Countless books have tackled the subject of bullying, in all its forms. Whether verbal, physical, emotional, or social, when one child is forced to endure abuse by another (or many others), the effects can be devastating. In Vancouver author Katarina Jovanovic’s The Blue Vase, a young girl experiences incomprehension and torment after a friend turns on her.
Sonia spends the hours before and after school in the care of her next-door neighbour, Mrs. Kaminski, while her parents are at work. The arrangement is fine until Mrs. Kaminski’s granddaughter, Marta, walks into the room just as Sonia accidentally breaks her babysitter’s new vase. Marta, who is also Sonia’s classmate, convinces Sonia the vase was very expensive and her parents will have to pay for it. Devastated, Sonia knows her parents, who are barely scraping by, will never be able to repay Mrs. Kaminski. When Marta says that she will hide the broken vase and keep the news of its destruction from her grandmother as long as Sonia hands over her prized collection of erasers, Sonia feels she has no choice but to go along.
The beauty in this scenario is the seemingly benign manner in which the bullying begins. Though Marta’s tone makes it clear to readers that her intentions are anything but generous, Sonia accepts the deal in part because she believes Marta is trying to help her. Thinking the trade will put the matter to rest, Sonia is confused and hurt when Marta then tells her the erasers were not enough to maintain her silence.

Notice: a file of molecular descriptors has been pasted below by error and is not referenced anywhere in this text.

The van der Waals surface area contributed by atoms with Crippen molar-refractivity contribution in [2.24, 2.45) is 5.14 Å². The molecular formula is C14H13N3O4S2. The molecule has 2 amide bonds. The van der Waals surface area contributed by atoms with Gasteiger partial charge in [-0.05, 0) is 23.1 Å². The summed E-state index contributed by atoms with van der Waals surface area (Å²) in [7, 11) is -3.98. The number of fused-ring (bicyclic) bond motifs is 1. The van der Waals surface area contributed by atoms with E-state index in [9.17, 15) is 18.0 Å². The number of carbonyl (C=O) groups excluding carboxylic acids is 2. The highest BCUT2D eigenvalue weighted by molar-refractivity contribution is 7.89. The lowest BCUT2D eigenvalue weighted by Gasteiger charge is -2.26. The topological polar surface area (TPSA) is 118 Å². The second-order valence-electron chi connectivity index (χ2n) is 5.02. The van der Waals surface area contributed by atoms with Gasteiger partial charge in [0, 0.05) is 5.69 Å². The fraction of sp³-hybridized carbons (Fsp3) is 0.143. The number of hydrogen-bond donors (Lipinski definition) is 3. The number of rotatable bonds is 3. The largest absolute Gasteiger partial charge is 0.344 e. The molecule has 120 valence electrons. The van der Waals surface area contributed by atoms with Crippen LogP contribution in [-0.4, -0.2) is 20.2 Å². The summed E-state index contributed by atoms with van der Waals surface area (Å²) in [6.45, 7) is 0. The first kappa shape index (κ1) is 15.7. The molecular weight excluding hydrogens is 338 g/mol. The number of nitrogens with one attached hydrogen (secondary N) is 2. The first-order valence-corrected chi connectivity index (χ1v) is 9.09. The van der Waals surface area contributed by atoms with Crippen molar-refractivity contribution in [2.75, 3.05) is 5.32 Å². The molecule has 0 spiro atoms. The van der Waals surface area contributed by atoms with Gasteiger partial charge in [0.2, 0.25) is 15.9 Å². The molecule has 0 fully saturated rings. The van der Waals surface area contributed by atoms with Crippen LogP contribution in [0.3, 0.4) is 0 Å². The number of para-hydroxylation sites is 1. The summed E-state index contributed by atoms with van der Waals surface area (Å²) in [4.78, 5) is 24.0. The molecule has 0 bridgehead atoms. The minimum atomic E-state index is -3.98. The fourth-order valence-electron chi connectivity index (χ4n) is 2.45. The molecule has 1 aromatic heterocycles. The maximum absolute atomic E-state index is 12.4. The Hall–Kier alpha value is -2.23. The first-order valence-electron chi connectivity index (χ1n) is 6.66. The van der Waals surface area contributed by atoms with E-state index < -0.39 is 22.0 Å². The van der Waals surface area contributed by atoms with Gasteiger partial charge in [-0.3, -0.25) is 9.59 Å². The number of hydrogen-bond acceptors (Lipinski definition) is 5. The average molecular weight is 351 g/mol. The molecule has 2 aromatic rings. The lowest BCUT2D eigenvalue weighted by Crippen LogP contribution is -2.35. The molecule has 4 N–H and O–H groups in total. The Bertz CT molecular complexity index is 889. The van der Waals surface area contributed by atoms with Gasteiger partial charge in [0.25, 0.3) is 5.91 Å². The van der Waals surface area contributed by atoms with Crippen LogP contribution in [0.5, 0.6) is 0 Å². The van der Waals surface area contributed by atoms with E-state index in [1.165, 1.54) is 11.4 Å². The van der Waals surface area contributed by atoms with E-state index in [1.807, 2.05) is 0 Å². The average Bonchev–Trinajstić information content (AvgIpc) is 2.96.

Months of bullying ensue, with Marta stealing Sonia’s breakfasts, snacks, and lunches, demanding money and other gifts, and spreading rumours that leave Sonia friendless and increasingly depressed. This kind of social bullying is especially pervasive and hard to deal with for many kids, and Jovanovic, a teacher by trade, nails how isolating it can be. Without bruises or other physical evidence to prove the abuse, Sonia’s teachers and parents have no idea what is going on. Not surprisingly, she becomes withdrawn, her grades suffer, and she becomes trapped in a cycle of fear
and frustration, worrying that Marta will tell on her even as she becomes angrier about the girl’s demands.
Jovanovic also doesn’t tiptoe around the role adults play in bullying situations. When someone steals a recorder from the music teacher’s desk and plants it in Sonia’s backpack, the teacher refuses to believe that Sonia didn’t take it and calls her parents. Sonia is forced to confess to her mother that she’s being bullied at school, and that someone put the recorder in her bag to get her in trouble. The next day, Sonia and her mother speak to the music teacher, who eventually believes the girl about the recorder, but is less than sympathetic about the bullying. When Sonia’s mother asks the teacher to keep an eye out to ensure the children don’t bother her daughter anymore, the teacher replies, “Mrs. Antonescu, perhaps you don’t realize how many students we have here. It’s not possible to supervise everyone at all times. It is the student’s responsibility to tell us about any problems they are having.” She then infers that maybe issues at home are preventing Sonia from sharing such troubling information with her parents, and says that Sonia needs to learn to “stand up for herself.”
Another teacher is cast as the hero, encouraging Sonia to write about what is bothering her, and offering a supportive authority figure when she needs one most.
The only mar on Jovanovic’s story is how the bullying is resolved, which is too neat to be realistic. Though Sonia eventually does find the courage to stand up for herself, it is only because she discovers the vase was a dollar-store purchase, and Mrs. Kaminski has known since the day it was broken that Sonia was responsible. While this wraps things up cleanly for the purposes of the story, children with first-hand experience as the victims of bullying may come away disappointed that a book that has been so true-to-life in its portrayal would end in such a pat manner.